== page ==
Life on the Street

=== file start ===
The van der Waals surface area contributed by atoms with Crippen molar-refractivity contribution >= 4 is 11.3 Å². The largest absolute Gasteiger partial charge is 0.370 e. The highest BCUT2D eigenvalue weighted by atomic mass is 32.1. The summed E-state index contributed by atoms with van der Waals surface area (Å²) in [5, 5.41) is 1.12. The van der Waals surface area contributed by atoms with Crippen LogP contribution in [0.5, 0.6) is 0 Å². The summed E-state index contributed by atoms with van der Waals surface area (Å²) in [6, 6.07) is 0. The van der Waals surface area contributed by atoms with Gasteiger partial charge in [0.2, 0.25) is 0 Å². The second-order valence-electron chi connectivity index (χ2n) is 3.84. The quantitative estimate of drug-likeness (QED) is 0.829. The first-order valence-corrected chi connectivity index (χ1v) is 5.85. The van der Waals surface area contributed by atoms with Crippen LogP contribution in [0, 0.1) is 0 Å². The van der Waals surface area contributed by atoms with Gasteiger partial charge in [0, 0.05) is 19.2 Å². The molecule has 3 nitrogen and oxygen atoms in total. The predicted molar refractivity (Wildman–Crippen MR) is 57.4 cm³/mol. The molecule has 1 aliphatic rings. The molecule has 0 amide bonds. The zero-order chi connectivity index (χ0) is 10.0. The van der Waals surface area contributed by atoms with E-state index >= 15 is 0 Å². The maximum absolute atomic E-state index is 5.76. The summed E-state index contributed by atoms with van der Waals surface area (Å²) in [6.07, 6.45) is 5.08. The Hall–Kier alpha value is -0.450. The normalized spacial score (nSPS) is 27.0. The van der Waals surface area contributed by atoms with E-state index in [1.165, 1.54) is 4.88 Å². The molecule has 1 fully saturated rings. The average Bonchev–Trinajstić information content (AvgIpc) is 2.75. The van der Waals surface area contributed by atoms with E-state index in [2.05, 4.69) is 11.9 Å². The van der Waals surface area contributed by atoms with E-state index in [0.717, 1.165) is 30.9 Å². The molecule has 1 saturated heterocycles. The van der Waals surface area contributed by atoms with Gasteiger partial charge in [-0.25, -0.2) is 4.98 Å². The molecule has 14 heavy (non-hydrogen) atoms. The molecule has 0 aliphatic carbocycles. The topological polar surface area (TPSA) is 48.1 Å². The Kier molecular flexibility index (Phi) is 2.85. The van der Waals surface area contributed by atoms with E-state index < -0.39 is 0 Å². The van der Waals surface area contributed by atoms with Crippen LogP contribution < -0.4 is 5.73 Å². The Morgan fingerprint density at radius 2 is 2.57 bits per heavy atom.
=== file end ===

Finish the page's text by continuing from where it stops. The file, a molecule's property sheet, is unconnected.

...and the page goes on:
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L.L. here, with Random Acts of Poetry, musing about streets. Technically, I didn't grow up near one. That's what town and city kids do. I grew up near a road. The road had its seasons, just as trees and waterways have theirs. In Spring it was pure mud, the kind you picture on an old wagon trail. Rutted. Boot pulling. Dirt pungent. "Smooch!" said the mud, when you tried to get away. Then shale trucks would come, spreading sharp stones that cut our feet. But they put the mud in her place--until hot sun baked Spring into Summer, bringing black-eyed Susans and wild strawberries to the roadside. Dust came too. Nobody liked to be near the road when an occasional Ford pickup flew by, raising brown clouds that made you cough. So town men came and sprayed. Black oil. It can't have been a healthy fix, but it (mostly) soothed the dust. Autumn brought golden grasses, leaves swirling, the blue heron, and fog. And mud again, though not so much as in Spring, since shale still held it at bay. By November, we'd get our first winter storm and plows would scrape along, sending snow and shale flying. Cleared and cold, the road iced over. I still remember grabbing worn leather skates that hurt my feet, and going out to glide, trip, stumble, glide... down the road. Snow banks were a wall we couldn't see past. But on days like those it seemed I might just laugh them away. ---- This week, in the poems you posted, there were streets that made me smile and one that made me cry. Here they are... Excerpt of Erin's We Liked to Talk I Guess There was a phone In every room At 909 Main Street (except the bathroom). Upstairs, One in each bedroom And one in the hallway (and we used them all). Downstairs, One in the kitchen One in the dining room (shaped like a piece of corn on the cob) continue reading Bradley's Errand (he left it in my comment box, so I gave it a name and changed some of the letter cases... well, that's what can happen when you leave a poem unchaperoned at my place : ) Last Saturday, while driving around the bucolic suburbs of greater Philadelphia, running ordinary weekend errands, I clicked the signal and turned right on to Street Road. Street Road? "Let's name it Street Road," I imagined them saying -- those well-bred, founding fathers, plain, yet possessed with such a staggering lack of imagination. And lastly, Maureen's Reunions: Father, July 18, 1990. Because it's about the death of her father, I've included the entire poem. It seemed like I shouldn't excerpt something this tender. Scene 1: 2909 North Nottingham Street The clock set at 4:15 p.m. Before 4:30 I lost you in a chiming of ever-closer sirens. From you to phone to glass door I watched for that blur of red — rose-deep, a harder color than I want to remember — screaming to come clear. Help in a red and white wagon pushing for last tries before unlasting breaths. The pulse punishes the memory, the adrenaline maxing out when you need it most. The noise was a pain. Everywhere for seven minutes before then suddenly here where it had to be. My hands to my ears, automatic-like, did no one any good. I didn't expect the rescue in front of me to go bad. I didn't want to be in control Of a 63-year-old woman panicking and my not-yet two-year-old urging, Grandpa get up! Grandpa get up! This is the part of the parts I never reacted to: How a half-dozen volunteers arrived in less than eight minutes How they rolled up a corner of the antique Persian carpet How they pulled you from the bathroom where you collapsed to the place we call the living room Where they used mouth-to-mouth — so much better were they than I — and shot you up to trick your heart into rising again How they couldn't wait to stash the detritus of their care How I couldn't wipe away the sticky pool of cells absorbing our newly refinished floor How it was over and then just began A neighbor I had not let in saying, Go. Don't give it any mind. I'll take care of it. And the baby. (Did I forget about the baby?) Scene 2: 1701 North George Mason Drive I, in front with the driver, you, Dad, in back, an EMT still doing his best to keep your beat to the beat. In Emergency, before I quit telling them I couldn't sign any papers, you, alone in some cubicle with a doctor making decisions of his own, were already gone. Kept busy answering for information not one of us had, I cycled all the numbers from Jacksonville, to Venice, and Ft. Myers, Florida to Indiana, Kentucky, and Bethpage, Tennessee Startled into starting all over again when a nurse hushed us to a private room. The news was changed. I couldn't have prepared for the difference I saw in you Cleaned up, that sheet of antiseptic white giving no hint of the way your chest had been pounded. Lifelines removed, your eyes stiller, the curtains on their rolling rings shutting in a private moment A wife somewhere carrying on. We were together one last time before our last time. How much time was enough time to be with you? Cases waited. They needed the space. Someone asked about organ donations. Someone else said you were too old To give up anything but your corneas. I asked what you'd want. Your license didn't say. On the way out I took in hand a brown paper bag, more fragile than the satchel we lug groceries in. More plain than the kind for tidying papers we bundle every Wednesday. T-shirt. Socks (no match: you were color-blind). Black shoes? (A guess.) Belt. Billfold. Watch worn since retirement. Left over Left out Left for. What I have of you still I hold in safe-keeping Your watch keeping its own time. All RAP Participants Laura’s I Am the Gate Nancy’s Our Street Melissa’s she, stirring Eric’s Hidden Joy Jim’s Parables Susan’s No Fairy Tale Glynn’s Hope, Blinking and Rues de Martyrs nAncy’s a road Dave’s On Quincy Street Kathleen’s Dear Frankie Maureen’s Reunions: Father Marilee’s Laurel Hedge LL's 56 Irving Place, Gramercy Park and Quick Cindy’s Crossing at Kicker Road Simple Country Girl’s Street Address: End of Dirt Road and Farm Door Beckons Liz’s Highway 60 Prairie Chick’s One Country Mile Linda’s The Farm on Buffalo Ridge Claire’s Blikkie Monica’s When He Lived on Horsefly Road Susanne’s 716 El Rancho Drive Emily's Stonybrook Kelly's March on St. June Missy K's West Washington Penn Avenue in Pittsburgh photo, and post by L.L. Barkat.